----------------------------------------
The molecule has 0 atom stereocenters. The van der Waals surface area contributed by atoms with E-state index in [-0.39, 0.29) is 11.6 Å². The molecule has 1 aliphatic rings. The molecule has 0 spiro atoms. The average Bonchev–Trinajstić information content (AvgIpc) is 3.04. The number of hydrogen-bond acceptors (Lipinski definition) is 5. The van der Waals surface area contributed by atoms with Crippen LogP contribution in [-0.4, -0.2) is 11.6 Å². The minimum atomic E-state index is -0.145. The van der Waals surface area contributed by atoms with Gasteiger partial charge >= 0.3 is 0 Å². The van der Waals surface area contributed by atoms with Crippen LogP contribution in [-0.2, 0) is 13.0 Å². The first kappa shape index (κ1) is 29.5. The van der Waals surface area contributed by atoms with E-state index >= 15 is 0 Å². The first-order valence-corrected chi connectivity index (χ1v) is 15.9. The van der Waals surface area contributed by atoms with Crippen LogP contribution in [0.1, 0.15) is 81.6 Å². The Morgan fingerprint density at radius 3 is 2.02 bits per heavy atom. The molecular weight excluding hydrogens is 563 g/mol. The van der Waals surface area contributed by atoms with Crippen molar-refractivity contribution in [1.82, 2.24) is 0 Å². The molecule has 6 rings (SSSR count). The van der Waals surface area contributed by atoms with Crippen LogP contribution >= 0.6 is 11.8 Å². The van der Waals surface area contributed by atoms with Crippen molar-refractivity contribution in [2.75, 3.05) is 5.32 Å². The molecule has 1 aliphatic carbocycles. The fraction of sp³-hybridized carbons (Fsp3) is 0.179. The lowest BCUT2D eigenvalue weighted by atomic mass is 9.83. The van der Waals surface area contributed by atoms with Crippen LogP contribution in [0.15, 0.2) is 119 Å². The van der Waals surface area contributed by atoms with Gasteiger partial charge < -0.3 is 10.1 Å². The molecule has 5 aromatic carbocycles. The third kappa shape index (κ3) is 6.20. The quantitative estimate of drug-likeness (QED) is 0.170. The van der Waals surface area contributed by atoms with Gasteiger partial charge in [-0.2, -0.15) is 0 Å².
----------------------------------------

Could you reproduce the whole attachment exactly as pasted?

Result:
The molecule has 0 atom stereocenters. The van der Waals surface area contributed by atoms with E-state index in [-0.39, 0.29) is 11.6 Å². The molecule has 1 aliphatic rings. The molecule has 0 spiro atoms. The average Bonchev–Trinajstić information content (AvgIpc) is 3.04. The number of hydrogen-bond acceptors (Lipinski definition) is 5. The van der Waals surface area contributed by atoms with Crippen LogP contribution in [-0.4, -0.2) is 11.6 Å². The minimum atomic E-state index is -0.145. The van der Waals surface area contributed by atoms with Gasteiger partial charge >= 0.3 is 0 Å². The van der Waals surface area contributed by atoms with Crippen LogP contribution in [-0.2, 0) is 13.0 Å². The first kappa shape index (κ1) is 29.5. The van der Waals surface area contributed by atoms with E-state index >= 15 is 0 Å². The first-order valence-corrected chi connectivity index (χ1v) is 15.9. The van der Waals surface area contributed by atoms with Crippen LogP contribution in [0.1, 0.15) is 81.6 Å². The Morgan fingerprint density at radius 3 is 2.02 bits per heavy atom. The molecular weight excluding hydrogens is 563 g/mol. The van der Waals surface area contributed by atoms with Crippen molar-refractivity contribution in [1.82, 2.24) is 0 Å². The molecule has 6 rings (SSSR count). The van der Waals surface area contributed by atoms with Crippen LogP contribution >= 0.6 is 11.8 Å². The van der Waals surface area contributed by atoms with Crippen molar-refractivity contribution in [2.75, 3.05) is 5.32 Å². The molecule has 1 aliphatic carbocycles. The fraction of sp³-hybridized carbons (Fsp3) is 0.179. The lowest BCUT2D eigenvalue weighted by atomic mass is 9.83. The van der Waals surface area contributed by atoms with Crippen LogP contribution in [0.15, 0.2) is 119 Å². The van der Waals surface area contributed by atoms with Gasteiger partial charge < -0.3 is 10.1 Å². The molecule has 5 aromatic carbocycles. The third kappa shape index (κ3) is 6.20. The quantitative estimate of drug-likeness (QED) is 0.170. The van der Waals surface area contributed by atoms with Gasteiger partial charge in [-0.2, -0.15) is 0 Å².